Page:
Alex, great post. This is why I joined Google and the Gears team. I believe in the open web and see Gears as a very clever solution to help get us out of the impasse we are all in as web devs. I'd like to look back five years from now and see how we, as a community, constructed an open source update mechanism for the web that cuts cross-browser and cross-platform, giving us leverage to move the web forward and rev it much faster than we have now. Gears is the closest to this we have today. As we say in open source, code rules, so drop on by Gears and contribute Gears modules that make this happen ( Want to see better 2D vector graphics show up cross browser that you can use today? Bake one into Gears.

Just in case you don't know about Gears or what it has today here's some more info:

Gears is an open source plug-in that teaches current web browsers new tricks. Gears is a clever way to raise the bar cross-browser and cross-platform, today, running inside of Firefox and Internet Explorer on Windows, Mac OS X, and Linux. No more waiting years for features to show up across all browsers and platforms. APIs include: A real embedded relational database (SQLite) for web sites; client-side full text search; threads for JavaScript; offline web applications; secure and fast cross-domain mashups; desktop shortcuts; mobile devices; and more.

I would add to the comment above and say that Gears, if we can get it embraced by the web dev community itself, means we can finally be in charge of our own destiny! Lets get an update channel into the web itself, vetted by the users and developers of the web itself.

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Interview with Dimitri Glazkov

Dimitri Glazkov, a prominent member of the Gears community, has a nice interview out. Some nice excerpts:

I am a software engineer at a company in Birmingham, AL, developing a content management engine for higher education and government Web sites across the country. My passion is building a better Web. A while back, I became convinced that a better Web starts with _not hating the Web_. And so began my quest into semantic markup, microformats, REST, and everything around them.

This part is so right on:

The Web has been and always will be defined by openness. Participation and social networking are just its logical extensions. It's pretty clear that the next frontier will have something to do with breaking down the barriers, imposed, knowingly or not, by the first generation of the social networking sites. The technology will have to play an important role in that charge. OpenID and OAuth are steadily gaining strength, and I am sure we'll start seeing the next generation of sites that value and appreciate user's freedom as well respect of content ownership. Also, as new features demand new capabilities, the browser becomes the weakest link. Looking at HTML5 spec and Javascript 2, my bet is on that changing really soon.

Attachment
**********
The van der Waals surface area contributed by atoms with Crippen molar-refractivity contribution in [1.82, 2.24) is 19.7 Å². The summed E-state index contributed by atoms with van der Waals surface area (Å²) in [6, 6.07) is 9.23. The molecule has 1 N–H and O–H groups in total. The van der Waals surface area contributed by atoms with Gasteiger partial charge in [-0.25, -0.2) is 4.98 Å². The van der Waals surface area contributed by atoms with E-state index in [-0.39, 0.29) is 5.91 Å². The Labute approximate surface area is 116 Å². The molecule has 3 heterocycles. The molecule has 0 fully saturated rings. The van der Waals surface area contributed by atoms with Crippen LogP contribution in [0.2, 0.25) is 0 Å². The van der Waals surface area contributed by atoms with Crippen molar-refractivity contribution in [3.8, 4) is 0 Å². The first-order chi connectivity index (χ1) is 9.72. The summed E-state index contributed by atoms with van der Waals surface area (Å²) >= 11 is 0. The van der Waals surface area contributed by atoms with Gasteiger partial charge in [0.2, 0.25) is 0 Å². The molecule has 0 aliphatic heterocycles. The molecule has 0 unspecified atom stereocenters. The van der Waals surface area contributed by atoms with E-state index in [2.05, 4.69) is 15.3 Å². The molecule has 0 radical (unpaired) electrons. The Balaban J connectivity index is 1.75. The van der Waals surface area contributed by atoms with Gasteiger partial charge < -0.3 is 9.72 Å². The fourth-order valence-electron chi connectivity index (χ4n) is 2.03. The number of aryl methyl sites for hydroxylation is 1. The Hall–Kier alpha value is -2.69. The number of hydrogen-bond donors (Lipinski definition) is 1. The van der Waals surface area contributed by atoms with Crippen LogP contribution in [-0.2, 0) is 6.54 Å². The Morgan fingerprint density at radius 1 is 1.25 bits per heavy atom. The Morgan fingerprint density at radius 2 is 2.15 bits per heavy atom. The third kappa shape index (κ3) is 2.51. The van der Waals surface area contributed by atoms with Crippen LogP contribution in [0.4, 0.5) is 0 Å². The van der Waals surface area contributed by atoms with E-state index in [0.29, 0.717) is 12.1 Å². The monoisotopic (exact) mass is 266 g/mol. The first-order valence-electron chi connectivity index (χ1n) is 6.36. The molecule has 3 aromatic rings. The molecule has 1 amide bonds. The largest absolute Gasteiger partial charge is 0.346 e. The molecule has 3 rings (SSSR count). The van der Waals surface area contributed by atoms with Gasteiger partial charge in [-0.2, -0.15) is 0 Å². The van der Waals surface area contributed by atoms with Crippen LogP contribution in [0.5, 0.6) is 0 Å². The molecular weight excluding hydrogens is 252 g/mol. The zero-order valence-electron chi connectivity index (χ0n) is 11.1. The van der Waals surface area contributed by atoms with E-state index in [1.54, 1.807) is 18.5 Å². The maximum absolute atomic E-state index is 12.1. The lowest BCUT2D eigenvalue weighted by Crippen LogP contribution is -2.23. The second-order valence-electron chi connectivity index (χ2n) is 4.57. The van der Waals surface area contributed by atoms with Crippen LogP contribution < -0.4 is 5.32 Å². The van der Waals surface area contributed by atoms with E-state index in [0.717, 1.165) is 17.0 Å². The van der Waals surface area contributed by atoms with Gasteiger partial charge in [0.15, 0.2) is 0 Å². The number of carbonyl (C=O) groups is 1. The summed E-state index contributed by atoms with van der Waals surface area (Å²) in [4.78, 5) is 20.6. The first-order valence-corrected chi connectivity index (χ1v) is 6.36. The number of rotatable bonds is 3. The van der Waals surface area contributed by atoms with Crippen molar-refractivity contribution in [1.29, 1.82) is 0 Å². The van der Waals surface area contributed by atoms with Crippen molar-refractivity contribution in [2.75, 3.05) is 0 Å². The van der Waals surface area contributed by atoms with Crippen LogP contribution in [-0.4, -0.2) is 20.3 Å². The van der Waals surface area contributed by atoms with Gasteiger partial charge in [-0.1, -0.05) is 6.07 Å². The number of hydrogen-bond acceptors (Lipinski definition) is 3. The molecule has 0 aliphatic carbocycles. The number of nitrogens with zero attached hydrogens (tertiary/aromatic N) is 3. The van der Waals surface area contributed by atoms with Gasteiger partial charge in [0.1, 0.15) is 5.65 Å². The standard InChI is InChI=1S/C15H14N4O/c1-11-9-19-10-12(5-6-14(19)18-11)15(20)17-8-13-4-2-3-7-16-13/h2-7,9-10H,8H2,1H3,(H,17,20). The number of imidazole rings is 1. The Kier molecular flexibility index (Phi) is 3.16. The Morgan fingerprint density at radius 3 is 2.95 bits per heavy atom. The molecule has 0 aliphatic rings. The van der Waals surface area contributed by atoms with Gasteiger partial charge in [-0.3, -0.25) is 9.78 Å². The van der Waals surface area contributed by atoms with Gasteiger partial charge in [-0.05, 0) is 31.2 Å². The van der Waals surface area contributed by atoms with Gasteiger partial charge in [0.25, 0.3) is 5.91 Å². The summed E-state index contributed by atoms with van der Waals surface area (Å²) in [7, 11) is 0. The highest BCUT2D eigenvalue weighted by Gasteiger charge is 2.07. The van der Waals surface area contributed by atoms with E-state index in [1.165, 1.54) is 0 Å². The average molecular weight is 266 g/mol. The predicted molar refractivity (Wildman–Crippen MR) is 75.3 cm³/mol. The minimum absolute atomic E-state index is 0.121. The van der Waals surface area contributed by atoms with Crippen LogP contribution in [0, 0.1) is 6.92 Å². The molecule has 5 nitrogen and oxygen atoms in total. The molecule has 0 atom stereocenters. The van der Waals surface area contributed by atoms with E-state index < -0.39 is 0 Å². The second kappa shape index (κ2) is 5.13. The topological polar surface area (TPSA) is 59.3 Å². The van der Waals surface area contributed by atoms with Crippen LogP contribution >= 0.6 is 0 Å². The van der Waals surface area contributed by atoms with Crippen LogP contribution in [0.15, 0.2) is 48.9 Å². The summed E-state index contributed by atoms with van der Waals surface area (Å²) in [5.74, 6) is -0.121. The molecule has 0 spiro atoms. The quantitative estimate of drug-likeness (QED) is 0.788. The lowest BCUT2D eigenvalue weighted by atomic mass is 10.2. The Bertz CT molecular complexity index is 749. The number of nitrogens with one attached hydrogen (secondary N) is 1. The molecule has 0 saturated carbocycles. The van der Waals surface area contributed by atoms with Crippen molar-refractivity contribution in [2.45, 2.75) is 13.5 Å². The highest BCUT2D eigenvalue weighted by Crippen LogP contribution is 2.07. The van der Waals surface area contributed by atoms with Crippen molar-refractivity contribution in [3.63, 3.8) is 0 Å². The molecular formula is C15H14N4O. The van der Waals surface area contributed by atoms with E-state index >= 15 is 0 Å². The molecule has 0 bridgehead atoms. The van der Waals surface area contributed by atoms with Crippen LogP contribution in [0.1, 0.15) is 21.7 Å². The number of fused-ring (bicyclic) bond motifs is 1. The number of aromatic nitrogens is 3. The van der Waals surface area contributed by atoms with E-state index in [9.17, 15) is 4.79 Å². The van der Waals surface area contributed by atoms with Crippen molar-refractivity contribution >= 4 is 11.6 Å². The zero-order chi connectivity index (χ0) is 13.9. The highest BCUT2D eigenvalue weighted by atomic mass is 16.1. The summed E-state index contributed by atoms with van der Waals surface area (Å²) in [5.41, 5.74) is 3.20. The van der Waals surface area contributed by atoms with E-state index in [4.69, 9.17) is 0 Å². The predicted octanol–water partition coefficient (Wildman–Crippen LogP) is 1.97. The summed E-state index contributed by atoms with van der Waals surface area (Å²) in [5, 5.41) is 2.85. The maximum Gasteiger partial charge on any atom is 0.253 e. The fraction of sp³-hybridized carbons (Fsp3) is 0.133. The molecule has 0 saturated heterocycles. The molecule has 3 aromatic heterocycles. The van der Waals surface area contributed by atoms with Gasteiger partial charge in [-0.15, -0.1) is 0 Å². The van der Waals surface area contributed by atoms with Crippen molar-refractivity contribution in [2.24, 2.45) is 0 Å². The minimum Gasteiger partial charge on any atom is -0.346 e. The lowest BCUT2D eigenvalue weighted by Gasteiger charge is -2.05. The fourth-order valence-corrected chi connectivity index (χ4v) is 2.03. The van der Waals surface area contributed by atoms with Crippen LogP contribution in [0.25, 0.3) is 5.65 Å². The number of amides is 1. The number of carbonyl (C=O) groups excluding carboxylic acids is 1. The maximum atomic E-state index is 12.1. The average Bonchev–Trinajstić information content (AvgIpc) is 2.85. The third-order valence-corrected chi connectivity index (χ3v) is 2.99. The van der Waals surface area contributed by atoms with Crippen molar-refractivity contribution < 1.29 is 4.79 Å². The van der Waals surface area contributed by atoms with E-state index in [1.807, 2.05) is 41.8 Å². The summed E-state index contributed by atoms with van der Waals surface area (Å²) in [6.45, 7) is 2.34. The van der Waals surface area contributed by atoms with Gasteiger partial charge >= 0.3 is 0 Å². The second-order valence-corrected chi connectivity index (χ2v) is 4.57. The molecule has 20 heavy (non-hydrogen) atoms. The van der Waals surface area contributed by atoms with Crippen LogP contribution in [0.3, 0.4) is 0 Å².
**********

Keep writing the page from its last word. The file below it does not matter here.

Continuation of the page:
And of course the obligatory Gears shout-out:

NR: Do you have any current or future projects you're working on you'd like to share with us?

DG: Gears. That's an open-source project, led by Google, which aims to both level and elevate the playing field for Web developers, and allow them to step beyond the today's line in the sand. I am proud to be a part of the effort that's as open and pioneering as Google Gears.

NR: What does Google Gears let us do today that could help, say, Beth Kanter, do a better job of fund raising? How does it enable us to change the world?

DG: Gears could allow Twitter to finally build a site that handles traffic more gracefully by offloading some of the work onto the client, rather than keeping it all on the melting-hot server side.

Dimitri's been backing his statements up with code, helping out with creating an HTML 5 database implementation for Gears known as Database2.


Tuesday, March 25, 2008

New Minor Release of Gears PubTools

I've put up a new minor release of Gears PubTools that fixes a bug. You should grab it and replace your own instance with this since the bug fix is for creating shortcuts with the latest release of Gears. Learn more about Gears PubTools.